Regional Essential Workers’ Hit By Covid Rental Crisis


NEW data released to mark the start of national Homelessness Week shows that Covid essential workers in the care and services sector on the North Coast are struggling with rental payments.

New figures show rent on an apartment or unit would cost at least one third of weekly income in six out of ten geographic regions including the North Coast.

Everybody’s Home (EH), the national campaign against homelessness, cross-referenced SQM Research rental data with the basic hourly wage of workers in disability support, aged care, childcare, hospitality and supermarkets.

According to the EH SQM data on the North Coast, at an asking rent of $450 per week, a disability support worker on $22.30 an hour needs to work 20.2 hours per week to make rent.

An aged care worker on $21.62 an hour needs to work 20.8 hours, a childcare worker on $21.59 also needs to work 20.8 hours, a hospitality worker on $21.19 needs to work 21.2 hours and and a supermarket checkout employee needs to work 20.7 hours to make rent payments on the North Coast.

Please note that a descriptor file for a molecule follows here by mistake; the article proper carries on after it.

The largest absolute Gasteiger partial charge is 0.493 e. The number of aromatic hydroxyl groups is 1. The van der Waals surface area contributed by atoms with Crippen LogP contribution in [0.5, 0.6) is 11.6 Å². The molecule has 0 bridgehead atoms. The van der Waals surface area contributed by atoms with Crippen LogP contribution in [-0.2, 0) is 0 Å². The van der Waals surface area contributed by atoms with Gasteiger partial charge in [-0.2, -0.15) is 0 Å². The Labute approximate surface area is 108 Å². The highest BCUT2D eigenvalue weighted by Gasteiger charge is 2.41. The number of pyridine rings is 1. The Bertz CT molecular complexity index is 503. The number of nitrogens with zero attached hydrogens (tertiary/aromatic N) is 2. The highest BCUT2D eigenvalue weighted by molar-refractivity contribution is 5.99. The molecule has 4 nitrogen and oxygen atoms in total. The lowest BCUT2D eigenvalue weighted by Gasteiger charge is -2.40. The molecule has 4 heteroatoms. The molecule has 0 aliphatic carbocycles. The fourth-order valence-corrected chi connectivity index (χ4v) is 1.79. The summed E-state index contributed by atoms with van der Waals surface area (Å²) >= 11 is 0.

Everybody’s Home national spokesperson Kate Colvin said Australia’s housing system wasn’t working for normal Australians.

“The pandemic has reminded us how critically important our carers and service workers are.

“Yet these pandemic heroes are being badly let down by the housing system and are often priced out of the communities they serve.

“Essential workers are increasingly priced out of coastal and bush communities too.

“People with big city incomes are moving to the regions and totally warping the rental markets.

“It’s astonishing that a care or service worker simply could not afford a modest apartment in the majority of our regions,” Ms Colvin said.

“We must expand social and affordable housing.

“This will relieve the pressure on our rental market and give Australians on low and modest incomes more options.

“All over the country, our caring and service workers simply can’t compete for rental properties.

“These are the people who got us through the pandemic.

“We must find a way to let them live close to their work,” she said.

Ms Colvin emphasised, “Expecting an exhausted aged care or supermarket worker to commute 90 minutes to and from work just to afford the rent is totally unfair and unsustainable.

“Australia can do better.”


By Sandra MOON

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